• Can we report entire profiles? Yes – click the three little dots next to the Follow button and then click “Report” to report a spam profile. Pinterest is also developing new reporting tools to combat spammers.
  • Make sure that the description of your pins is very similiar to the title of the post that it links to. Pinterest is examining whether blog titles match the keywords and description on your pin, to help combat spam. So it’s important that these two are pretty similar or contain similar keywords. You also want the image of your pin to look like what’s on the page – it doesn’t have to be the EXACT image, but it should be relevant. I assume this is being determined by robots, so … make it robot-nizable. Get it? Like recognizable. Get it?!?!!? #dadjokes

About Pinterest SEO…

  • Pinterest board titles, keywords, and descriptions all affect the pins in your boards. These keywords trickle down to the pins in that board to help Pinterest determine what a pin is about and when to serve it up in search results. So again – get on that Pinterest Profile Makeover!
  • Pinterest prioritizes pins that you pin from your website which link to your website. I mean like, YOUR pins, the ones you made by hand, which link to your site. Pinterest recognizes these pins as coming from you, and they do get a boost in the feed. They can also tell when it’s an existing post or an older post, and brand new posts are prioritized in Pinterest – especially in the new Following feed.
  • The “first 5 pins per day” rule refers to what shows up in the Following tab. There’s been a lot of speculation around this, and I want to clarify. Here’s the deal: if you pin in giant chunks – like, frankly, most regular Pinners do – Pinterest doesn’t want to spam someone’s Following tab with all 100 of your obsessive pins about Cauliflower Recipes or whatever. So they cap you at 5. After 5 of your pins, someone else’s pins will show up, and so on. Then a little later, maybe 5 more of your pins will show up. Now, should we be ensuring that the first 5 pins we share each day – starting at midnight UTC, or 8pm EST, or 5pm PST – are from our website, or would THAT look even more spammy? Great question. I’ll be testing a few things out and seeing what happens.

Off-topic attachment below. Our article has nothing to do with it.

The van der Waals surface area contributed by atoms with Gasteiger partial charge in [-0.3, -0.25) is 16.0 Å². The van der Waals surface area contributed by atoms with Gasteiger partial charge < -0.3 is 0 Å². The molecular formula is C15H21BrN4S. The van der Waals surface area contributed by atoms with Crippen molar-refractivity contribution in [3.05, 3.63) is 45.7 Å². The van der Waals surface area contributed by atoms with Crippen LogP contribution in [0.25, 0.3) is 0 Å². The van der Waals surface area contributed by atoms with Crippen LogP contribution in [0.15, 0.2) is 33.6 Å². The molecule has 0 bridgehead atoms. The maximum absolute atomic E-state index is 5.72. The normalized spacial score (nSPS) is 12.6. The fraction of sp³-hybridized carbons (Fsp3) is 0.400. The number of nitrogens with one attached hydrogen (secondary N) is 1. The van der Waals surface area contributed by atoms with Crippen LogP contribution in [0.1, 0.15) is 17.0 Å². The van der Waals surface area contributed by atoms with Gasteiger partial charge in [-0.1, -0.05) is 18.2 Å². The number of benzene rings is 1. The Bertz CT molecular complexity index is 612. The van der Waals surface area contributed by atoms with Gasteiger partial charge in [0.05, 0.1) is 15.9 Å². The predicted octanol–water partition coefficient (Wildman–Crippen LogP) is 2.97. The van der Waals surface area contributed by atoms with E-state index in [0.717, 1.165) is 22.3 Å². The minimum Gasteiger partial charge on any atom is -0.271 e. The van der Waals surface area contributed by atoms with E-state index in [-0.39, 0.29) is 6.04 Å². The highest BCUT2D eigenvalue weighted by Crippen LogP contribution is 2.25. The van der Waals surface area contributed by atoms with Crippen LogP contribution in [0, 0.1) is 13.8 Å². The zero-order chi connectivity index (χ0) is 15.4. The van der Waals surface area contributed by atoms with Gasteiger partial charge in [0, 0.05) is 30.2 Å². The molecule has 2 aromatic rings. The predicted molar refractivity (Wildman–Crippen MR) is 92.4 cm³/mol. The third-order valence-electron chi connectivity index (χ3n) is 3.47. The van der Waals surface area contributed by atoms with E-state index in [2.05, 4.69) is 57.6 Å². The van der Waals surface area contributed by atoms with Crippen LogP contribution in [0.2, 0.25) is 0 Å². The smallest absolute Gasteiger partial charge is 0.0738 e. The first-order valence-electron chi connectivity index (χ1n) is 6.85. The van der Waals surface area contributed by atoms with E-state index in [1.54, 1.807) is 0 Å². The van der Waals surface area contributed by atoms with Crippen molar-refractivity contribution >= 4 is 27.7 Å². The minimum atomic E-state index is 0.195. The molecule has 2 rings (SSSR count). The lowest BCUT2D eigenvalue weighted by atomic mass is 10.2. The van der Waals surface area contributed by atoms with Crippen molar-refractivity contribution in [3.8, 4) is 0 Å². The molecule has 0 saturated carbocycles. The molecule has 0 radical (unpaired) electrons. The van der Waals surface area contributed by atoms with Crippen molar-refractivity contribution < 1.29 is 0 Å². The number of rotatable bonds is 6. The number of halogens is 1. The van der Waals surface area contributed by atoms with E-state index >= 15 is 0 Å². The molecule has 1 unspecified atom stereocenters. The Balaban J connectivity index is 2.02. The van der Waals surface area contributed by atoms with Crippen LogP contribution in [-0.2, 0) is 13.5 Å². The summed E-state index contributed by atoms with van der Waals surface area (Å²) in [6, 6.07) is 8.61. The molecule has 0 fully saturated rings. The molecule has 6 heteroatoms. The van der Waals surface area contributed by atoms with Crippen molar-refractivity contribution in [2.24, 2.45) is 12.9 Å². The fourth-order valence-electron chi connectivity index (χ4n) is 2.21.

• Clarification, 6/1/18: According to Pinterest, the “5 pins per day” rule no longer applies to a specific time of day and has been removed from their Best Practices page. Think of it more like a guideline for spreading out your pins vs. batch posting. Whenever you take a break after pinning a bunch, such as to sleep, the next 5 pins are considered your “first 5 pins of the day.” But don’t worry much about it – the real priority is just spreading your pins out and pinning regularly throughout the day, and pinning every day.

What Should You Do? Actionable Steps for 2018

There is so much happening and it’s all so overwhelming! Thankfully for you, we’ve fought our way through the overwhelm to come up with a few practical, actionable steps (which is what we’re all about here at Slaying Social). Here’s what you should be doing about these changes.

  • If you don’t already have a business account, get one ASAP. Just to convert your existing Pinterest account into a business account. This will be crucial moving forward for content creators.
  • Claim your website, or verify that you’ve already done so. Here’s how to claim your website. To check if your website has already been verified, navigate to your Pinterest Analytics and select “Website” (). If you see some analytics from your domain, you’re good!
  • Remake pins that are larger than 2:3 or longer than 1200px. This sucks. Like, MOST of my pins are 1400px tall. Sigh. The good news is that re-designing and re-launching a new pin should give you a little boost for that post. This is something you should be doing regularly anyway. My advice is to prioritize your most popular content FIRST, especially any long pins that have gone viral and are still driving traffic. Remake those ASAP!